For those who love small streams, wild trout, and life...in their simplest form
Thursday, November 13, 2014
A Skunk, A Streamer, And...........
It's been awhile since my last post and I feel pretty good today so here it is. My last outing was Monday and the weather was still very nice, especially for November. They tell me it's going to get colder and some white stuff may coat the ground Friday or Saturday.
I reached the stream about 10 and found it to be almost perfect. With the sun working already for a few hours I knew the water temp had to be prime. I tied on a bomber and had the feeling it would be a great day on the dry. Two hours later all that was memorable was 1 rise to the dry, and 2 hookups on a wet fly that were very short lived. I fished many promising runs as well as those pools that hold some nice fish but they all came up empty.
So with dry and wet flies failing, I pulled out the meat flies, those pretty little streamers that can sometimes make an anglers day. Tied on a Mickey Finn and worked the water, 45 minutes later and several patterns and nothing. The time was getting on and I decided to work my way back to the car. I continued to fish streamers, but the thought in my mind was I am going to get skunked. Getting skunked is not a bad thing, we all experience it, besides it's not a skunk if you have a fish on and he gets off...is it?
I came upon this pool, it looked interesting. It had a swift run that flowed into a deep pool, and it also had a very nice undercut bank, a perfect ambush point for a brook trout. I crossed the stream to enable me to mak a good cast and allow the streamer to work those sweet spots. Several casts and nothing. I changed the streamer and said I'm going to fish this fly Maine style. Maine style is a method I picked up while fishing Upperdam, Maine. The method is to cast the streamer upstream and then strip it back to you downstream as fast as you can. The method was a killer on the landlock salmon and brook trout. So I cast the streamer upstream and stripped as fast as I could. I repeated it several times and suddenly I saw the swirl and soon felt the solid take of a trout. The fish was strong and he worked the pool as well as the rod. I had turned the brookie to me and was ready to lift him when he said NO. The fish ran again but the rod eventually won out. As I laid my hand under his belly I could not believe how big he was. As I turned to snap a photo I noticed the fly had come out. Just as the camera snapped the brook trout was making his escape. The master of the pool laid in the water briefly and darted away.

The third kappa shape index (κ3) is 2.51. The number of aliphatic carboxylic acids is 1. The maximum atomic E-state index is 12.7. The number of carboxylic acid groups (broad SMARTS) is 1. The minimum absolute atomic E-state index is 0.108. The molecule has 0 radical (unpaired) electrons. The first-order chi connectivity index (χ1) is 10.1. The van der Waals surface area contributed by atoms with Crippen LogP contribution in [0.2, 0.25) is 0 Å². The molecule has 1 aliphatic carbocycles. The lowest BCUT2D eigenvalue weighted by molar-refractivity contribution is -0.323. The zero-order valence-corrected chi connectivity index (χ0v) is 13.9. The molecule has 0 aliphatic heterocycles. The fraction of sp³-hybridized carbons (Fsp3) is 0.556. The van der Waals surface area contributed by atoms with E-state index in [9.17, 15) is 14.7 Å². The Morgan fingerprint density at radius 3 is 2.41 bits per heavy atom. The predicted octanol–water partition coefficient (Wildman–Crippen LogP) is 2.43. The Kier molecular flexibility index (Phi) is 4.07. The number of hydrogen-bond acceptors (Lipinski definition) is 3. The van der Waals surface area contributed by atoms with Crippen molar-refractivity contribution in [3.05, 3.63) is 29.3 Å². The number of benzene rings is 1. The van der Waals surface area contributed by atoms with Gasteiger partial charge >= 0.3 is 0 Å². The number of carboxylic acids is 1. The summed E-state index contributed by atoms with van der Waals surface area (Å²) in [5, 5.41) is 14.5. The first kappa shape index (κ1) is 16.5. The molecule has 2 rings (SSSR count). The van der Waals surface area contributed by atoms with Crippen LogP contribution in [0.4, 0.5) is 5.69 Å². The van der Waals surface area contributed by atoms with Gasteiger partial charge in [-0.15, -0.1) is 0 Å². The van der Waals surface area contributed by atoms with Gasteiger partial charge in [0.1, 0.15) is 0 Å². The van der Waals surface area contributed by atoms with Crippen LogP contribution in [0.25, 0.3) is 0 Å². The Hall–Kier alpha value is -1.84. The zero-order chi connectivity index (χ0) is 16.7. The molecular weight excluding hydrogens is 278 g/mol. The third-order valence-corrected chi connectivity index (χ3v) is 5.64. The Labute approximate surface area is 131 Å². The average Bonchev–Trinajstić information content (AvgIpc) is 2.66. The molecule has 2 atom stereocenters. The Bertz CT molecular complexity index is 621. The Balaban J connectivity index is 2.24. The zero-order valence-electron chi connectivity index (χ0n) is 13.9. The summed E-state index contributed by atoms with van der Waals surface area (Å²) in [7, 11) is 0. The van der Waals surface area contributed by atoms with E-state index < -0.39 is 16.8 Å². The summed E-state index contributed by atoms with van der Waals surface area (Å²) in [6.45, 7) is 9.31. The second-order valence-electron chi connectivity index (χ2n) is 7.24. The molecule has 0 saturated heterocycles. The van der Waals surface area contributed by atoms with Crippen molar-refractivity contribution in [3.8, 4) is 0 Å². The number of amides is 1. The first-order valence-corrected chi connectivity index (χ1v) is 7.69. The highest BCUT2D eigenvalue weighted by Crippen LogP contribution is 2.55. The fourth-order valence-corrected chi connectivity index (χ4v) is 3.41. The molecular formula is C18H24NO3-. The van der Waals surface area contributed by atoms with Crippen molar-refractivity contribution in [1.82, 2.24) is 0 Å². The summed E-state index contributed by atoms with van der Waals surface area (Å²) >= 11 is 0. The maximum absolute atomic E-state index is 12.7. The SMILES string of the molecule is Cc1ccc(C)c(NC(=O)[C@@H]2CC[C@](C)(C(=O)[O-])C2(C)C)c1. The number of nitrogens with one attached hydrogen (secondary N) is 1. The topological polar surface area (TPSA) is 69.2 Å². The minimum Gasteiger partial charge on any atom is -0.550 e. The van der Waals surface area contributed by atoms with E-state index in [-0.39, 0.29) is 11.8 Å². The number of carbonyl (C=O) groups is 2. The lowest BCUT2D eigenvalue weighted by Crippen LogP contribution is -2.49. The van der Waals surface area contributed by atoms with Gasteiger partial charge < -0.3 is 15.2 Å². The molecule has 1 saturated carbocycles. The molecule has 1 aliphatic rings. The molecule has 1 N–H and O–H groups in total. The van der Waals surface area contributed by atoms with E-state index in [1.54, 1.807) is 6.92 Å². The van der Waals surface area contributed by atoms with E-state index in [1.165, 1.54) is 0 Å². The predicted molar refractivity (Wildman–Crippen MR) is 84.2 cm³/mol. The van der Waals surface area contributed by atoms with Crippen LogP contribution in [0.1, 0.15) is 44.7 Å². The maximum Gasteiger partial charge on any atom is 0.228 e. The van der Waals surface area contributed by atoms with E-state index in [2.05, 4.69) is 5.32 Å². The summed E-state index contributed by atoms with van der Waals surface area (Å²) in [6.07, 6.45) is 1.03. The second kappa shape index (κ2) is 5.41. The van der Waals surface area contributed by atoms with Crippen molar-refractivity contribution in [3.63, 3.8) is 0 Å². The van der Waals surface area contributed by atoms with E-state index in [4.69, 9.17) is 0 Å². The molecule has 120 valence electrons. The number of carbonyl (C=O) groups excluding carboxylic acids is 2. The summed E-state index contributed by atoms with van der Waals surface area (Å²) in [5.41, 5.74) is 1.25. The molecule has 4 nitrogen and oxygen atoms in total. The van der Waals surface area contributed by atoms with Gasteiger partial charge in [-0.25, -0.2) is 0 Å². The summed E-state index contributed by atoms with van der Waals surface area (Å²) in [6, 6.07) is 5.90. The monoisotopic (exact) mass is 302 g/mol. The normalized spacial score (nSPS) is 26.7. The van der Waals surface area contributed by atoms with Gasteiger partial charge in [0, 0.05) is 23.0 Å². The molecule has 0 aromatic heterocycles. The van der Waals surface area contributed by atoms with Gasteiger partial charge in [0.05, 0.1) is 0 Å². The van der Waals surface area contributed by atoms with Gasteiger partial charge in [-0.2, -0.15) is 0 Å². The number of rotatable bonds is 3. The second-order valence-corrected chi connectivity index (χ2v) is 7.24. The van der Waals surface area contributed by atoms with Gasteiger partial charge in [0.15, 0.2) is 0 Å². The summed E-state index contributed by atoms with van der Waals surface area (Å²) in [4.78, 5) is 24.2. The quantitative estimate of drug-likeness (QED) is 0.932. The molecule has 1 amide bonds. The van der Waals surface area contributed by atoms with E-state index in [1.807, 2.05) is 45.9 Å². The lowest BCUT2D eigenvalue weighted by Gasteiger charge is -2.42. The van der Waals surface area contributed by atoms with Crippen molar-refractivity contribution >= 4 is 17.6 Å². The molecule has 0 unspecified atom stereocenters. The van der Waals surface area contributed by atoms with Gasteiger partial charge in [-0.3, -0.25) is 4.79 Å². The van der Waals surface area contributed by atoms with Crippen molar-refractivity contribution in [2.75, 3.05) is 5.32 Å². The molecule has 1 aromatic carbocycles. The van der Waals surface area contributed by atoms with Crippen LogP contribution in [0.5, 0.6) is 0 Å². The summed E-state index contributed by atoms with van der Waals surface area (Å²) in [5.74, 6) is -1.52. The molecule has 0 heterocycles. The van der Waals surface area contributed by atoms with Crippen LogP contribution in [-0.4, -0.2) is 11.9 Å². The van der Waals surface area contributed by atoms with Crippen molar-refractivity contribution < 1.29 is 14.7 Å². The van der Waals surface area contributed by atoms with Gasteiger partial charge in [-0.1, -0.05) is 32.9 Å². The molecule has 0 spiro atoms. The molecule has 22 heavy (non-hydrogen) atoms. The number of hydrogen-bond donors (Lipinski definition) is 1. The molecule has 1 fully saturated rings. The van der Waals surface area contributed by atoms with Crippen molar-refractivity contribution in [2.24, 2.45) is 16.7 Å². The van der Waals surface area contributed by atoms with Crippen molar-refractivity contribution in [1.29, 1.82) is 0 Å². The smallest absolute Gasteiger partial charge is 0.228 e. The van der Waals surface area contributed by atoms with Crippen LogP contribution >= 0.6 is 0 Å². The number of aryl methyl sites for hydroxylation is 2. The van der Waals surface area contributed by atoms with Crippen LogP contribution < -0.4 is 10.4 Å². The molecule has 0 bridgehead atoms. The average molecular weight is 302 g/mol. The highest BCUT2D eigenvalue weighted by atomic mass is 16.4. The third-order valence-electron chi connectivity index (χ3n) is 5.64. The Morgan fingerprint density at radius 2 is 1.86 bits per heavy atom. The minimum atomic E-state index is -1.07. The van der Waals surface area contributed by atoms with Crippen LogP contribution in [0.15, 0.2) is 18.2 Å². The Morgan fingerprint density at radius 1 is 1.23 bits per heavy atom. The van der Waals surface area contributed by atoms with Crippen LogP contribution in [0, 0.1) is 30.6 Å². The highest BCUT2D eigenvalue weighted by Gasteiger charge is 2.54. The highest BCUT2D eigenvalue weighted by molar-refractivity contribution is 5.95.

A beautiful brook trout anywhere, but for a small stream a trophy with out question.
My little streamer box. Can you tell what streamer the brook trout took?